hraithe wrote:
the target is object touched. people are not targets.

That's also a very good and valid point. Though I think you meant "people are not objects."


Pathfinder Rulebook, Starfinder Roleplaying Game Subscriber

I believe this scenario occurred in a D&D 3.0/3.5 story. When the cleric cast light inside a goblin's eye. It was dumb.


claudekennilol wrote:
hraithe wrote:
the target is object touched. people are not targets.
That's also a very good and valid point. Though I think you meant "people are not objects."

woops, thanks. edited.


It was a legit tactic back when light took a spell slot, it only caused temporary blindness and blindness was a lot less crippling due to limited rules. And honestly, I SAY "legit", i mean "my 2nd ed DM allowed it and I don't know of a rule in the book saying it wasn't legit."

But no, this is pathfinder.


If you pin them, gouge out their eye with a spoon, cast light on the eye, and then restore it with the regenerate spell it might work, and then the GM would have to adjudicate exactly what effects having a glowing eyeball would have.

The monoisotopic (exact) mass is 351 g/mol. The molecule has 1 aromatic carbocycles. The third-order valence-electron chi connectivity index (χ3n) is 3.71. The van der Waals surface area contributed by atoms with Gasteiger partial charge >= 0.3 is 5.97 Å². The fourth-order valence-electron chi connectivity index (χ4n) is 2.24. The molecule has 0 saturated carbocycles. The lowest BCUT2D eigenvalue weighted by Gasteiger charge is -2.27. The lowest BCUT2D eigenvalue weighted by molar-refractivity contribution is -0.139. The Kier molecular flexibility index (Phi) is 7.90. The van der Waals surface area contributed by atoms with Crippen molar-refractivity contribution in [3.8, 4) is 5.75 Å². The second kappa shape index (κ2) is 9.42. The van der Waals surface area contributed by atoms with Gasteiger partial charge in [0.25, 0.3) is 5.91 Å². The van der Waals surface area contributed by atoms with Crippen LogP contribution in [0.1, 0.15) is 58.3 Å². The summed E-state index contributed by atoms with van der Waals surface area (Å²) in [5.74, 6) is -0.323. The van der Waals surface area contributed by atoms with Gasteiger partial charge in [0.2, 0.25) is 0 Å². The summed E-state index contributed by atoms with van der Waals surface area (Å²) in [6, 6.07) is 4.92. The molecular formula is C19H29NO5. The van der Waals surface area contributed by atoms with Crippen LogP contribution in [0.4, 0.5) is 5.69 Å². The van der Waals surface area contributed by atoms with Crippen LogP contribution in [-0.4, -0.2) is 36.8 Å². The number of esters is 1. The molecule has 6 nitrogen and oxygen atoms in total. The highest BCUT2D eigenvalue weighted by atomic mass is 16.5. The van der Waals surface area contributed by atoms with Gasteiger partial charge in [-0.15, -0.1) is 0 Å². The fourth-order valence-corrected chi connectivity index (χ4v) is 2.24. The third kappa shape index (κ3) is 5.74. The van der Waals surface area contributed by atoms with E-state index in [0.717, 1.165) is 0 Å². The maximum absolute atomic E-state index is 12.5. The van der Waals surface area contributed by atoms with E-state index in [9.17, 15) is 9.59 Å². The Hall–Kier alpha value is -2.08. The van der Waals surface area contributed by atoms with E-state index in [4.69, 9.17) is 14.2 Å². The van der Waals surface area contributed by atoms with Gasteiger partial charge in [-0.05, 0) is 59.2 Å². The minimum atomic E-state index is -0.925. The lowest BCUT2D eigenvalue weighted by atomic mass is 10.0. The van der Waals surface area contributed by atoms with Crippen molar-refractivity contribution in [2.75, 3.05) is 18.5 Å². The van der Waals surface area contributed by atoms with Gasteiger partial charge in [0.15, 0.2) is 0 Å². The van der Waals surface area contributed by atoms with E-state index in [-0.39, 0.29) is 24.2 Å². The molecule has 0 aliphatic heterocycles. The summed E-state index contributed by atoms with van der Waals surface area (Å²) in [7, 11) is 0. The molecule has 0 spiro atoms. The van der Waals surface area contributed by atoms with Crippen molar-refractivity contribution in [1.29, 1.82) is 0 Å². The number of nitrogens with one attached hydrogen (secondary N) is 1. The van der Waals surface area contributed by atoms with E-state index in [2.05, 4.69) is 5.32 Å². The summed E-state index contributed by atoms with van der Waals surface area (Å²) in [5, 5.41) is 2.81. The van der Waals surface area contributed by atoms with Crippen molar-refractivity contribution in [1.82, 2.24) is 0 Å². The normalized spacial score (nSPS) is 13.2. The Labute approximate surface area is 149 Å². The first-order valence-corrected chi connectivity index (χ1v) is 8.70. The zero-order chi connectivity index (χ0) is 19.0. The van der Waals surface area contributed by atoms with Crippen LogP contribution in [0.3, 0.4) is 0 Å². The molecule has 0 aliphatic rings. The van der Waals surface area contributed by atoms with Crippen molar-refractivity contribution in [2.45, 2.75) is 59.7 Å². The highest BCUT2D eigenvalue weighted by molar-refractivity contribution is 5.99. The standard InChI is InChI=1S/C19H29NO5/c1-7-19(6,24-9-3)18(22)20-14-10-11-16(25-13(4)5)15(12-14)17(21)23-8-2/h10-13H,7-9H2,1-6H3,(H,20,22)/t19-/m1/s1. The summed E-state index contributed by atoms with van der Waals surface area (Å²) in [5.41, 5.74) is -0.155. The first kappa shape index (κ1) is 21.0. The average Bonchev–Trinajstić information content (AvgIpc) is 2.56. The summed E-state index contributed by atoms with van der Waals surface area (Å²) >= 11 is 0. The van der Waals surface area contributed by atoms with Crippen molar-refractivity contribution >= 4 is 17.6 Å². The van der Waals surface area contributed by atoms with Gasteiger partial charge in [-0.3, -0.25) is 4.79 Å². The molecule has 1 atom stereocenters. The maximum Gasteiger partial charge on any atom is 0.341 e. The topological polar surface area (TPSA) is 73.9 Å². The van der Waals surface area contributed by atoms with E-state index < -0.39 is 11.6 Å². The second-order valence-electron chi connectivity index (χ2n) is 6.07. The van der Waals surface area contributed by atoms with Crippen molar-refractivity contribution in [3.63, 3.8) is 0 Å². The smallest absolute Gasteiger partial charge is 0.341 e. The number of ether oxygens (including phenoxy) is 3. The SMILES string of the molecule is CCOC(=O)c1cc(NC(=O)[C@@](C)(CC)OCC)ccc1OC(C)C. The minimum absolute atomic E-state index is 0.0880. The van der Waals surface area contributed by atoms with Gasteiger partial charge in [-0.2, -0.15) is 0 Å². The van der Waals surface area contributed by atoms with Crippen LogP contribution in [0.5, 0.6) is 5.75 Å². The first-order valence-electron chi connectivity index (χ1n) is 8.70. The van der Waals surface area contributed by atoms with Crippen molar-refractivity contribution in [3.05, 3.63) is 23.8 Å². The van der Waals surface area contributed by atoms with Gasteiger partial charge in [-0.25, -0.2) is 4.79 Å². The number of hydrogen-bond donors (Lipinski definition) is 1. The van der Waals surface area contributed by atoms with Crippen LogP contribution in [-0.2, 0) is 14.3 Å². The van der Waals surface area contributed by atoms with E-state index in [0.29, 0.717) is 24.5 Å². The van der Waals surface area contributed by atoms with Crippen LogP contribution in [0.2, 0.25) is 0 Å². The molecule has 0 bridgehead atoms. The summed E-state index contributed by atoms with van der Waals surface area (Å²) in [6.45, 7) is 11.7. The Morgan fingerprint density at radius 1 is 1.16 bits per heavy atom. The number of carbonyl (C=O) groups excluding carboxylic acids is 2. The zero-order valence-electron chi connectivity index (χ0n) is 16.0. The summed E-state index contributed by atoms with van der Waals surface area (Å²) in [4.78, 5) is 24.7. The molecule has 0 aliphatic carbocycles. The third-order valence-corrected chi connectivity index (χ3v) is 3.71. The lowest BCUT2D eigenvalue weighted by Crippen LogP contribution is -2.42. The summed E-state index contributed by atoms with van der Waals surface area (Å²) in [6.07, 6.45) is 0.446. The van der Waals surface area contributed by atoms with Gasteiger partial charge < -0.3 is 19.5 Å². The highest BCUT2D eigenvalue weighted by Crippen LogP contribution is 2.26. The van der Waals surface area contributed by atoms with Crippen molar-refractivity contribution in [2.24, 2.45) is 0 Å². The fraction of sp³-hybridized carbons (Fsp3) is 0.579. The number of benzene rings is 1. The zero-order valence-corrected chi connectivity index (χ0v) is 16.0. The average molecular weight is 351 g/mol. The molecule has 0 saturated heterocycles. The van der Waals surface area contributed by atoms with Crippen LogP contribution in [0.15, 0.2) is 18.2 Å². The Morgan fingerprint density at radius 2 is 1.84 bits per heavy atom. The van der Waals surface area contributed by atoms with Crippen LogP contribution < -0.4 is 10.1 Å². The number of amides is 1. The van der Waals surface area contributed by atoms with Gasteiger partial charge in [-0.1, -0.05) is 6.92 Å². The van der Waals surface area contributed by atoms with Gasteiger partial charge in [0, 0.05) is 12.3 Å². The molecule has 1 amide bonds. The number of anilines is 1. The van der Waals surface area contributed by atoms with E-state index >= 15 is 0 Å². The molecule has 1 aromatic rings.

At that point, I'd probably let the players choose any reasonable effect, including permanent blindness since they have gone to a whole lot of trouble, but that is just me.


1 person marked this as a favorite.

In 2e we had a Magic-User who rolled just 1 spell known for 1st level, and it was Light. The DM allowed him to blind people, but I couldn't recall if that was "legit" or if the DM just felt bad for the player.

Dark Archive

I'd allow it if they had a bionic eye or a magical eye replacement and I was the DM, otherwise I'd allow you to cast it on a sharp rock and try to throw it at their eye(although I guess that defeats the purpose)

Shadow Lodge

1 person marked this as a favorite.
Devilkiller wrote:
In 2e we had a Magic-User who rolled just 1 spell known for 1st level, and it was Light. The DM allowed him to blind people, but I couldn't recall if that was "legit" or if the DM just felt bad for the player.

To make an educated guess, if I were that DM, I would feel bad for that player.


Devilkiller wrote:
In 2e we had a Magic-User who rolled just 1 spell known for 1st level, and it was Light. The DM allowed him to blind people, but I couldn't recall if that was "legit" or if the DM just felt bad for the player.

That sounds legit. In 1st & 2nd editions, Light could blind creatures that failed their save.


Pathfinder Companion, Maps Subscriber; Pathfinder Roleplaying Game Superscriber

It was an extremely common house rule in AD&D, but there's no allowance for temporary blindness in the rule book, as of 2e.

Quote:

Light (Alteration) Reversible

Level: 1
Range: 12"
Duration: 6 turns + 1 turn/level
Area of Effect: 2" radius globe
Components: V,S
Casting Time: 4 segments